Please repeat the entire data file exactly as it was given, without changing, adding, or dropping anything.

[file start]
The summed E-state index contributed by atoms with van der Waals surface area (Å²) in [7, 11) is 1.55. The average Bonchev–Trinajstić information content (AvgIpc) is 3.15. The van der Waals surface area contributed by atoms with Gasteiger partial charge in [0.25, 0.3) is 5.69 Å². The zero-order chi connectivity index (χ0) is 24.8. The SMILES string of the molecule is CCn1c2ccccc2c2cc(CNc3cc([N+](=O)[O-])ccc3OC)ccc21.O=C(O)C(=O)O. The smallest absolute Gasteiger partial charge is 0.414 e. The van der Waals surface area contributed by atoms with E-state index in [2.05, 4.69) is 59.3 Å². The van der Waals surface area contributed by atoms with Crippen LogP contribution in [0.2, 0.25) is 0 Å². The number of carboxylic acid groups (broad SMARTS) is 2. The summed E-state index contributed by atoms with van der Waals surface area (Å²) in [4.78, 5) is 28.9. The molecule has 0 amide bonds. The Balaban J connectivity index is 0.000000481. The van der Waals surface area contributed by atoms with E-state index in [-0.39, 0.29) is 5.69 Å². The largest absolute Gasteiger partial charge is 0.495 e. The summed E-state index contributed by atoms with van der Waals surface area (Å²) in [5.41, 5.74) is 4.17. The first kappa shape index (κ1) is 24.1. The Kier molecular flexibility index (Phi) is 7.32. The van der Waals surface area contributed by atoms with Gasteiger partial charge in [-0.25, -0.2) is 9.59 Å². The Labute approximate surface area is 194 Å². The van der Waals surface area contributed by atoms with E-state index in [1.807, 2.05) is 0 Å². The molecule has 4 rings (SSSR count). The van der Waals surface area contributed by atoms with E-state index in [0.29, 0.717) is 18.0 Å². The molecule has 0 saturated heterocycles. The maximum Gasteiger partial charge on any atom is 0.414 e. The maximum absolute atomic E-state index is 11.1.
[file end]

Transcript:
The summed E-state index contributed by atoms with van der Waals surface area (Å²) in [7, 11) is 1.55. The average Bonchev–Trinajstić information content (AvgIpc) is 3.15. The van der Waals surface area contributed by atoms with Gasteiger partial charge in [0.25, 0.3) is 5.69 Å². The zero-order chi connectivity index (χ0) is 24.8. The SMILES string of the molecule is CCn1c2ccccc2c2cc(CNc3cc([N+](=O)[O-])ccc3OC)ccc21.O=C(O)C(=O)O. The smallest absolute Gasteiger partial charge is 0.414 e. The van der Waals surface area contributed by atoms with E-state index in [2.05, 4.69) is 59.3 Å². The van der Waals surface area contributed by atoms with Crippen LogP contribution in [0.2, 0.25) is 0 Å². The number of carboxylic acid groups (broad SMARTS) is 2. The summed E-state index contributed by atoms with van der Waals surface area (Å²) in [4.78, 5) is 28.9. The molecule has 0 amide bonds. The Balaban J connectivity index is 0.000000481. The van der Waals surface area contributed by atoms with E-state index in [-0.39, 0.29) is 5.69 Å². The largest absolute Gasteiger partial charge is 0.495 e. The summed E-state index contributed by atoms with van der Waals surface area (Å²) in [5.41, 5.74) is 4.17. The first kappa shape index (κ1) is 24.1. The Kier molecular flexibility index (Phi) is 7.32. The van der Waals surface area contributed by atoms with Gasteiger partial charge in [-0.25, -0.2) is 9.59 Å². The Labute approximate surface area is 194 Å². The van der Waals surface area contributed by atoms with E-state index in [1.807, 2.05) is 0 Å². The molecule has 4 rings (SSSR count). The van der Waals surface area contributed by atoms with E-state index in [0.29, 0.717) is 18.0 Å². The molecule has 0 saturated heterocycles. The maximum Gasteiger partial charge on any atom is 0.414 e. The maximum absolute atomic E-state index is 11.1.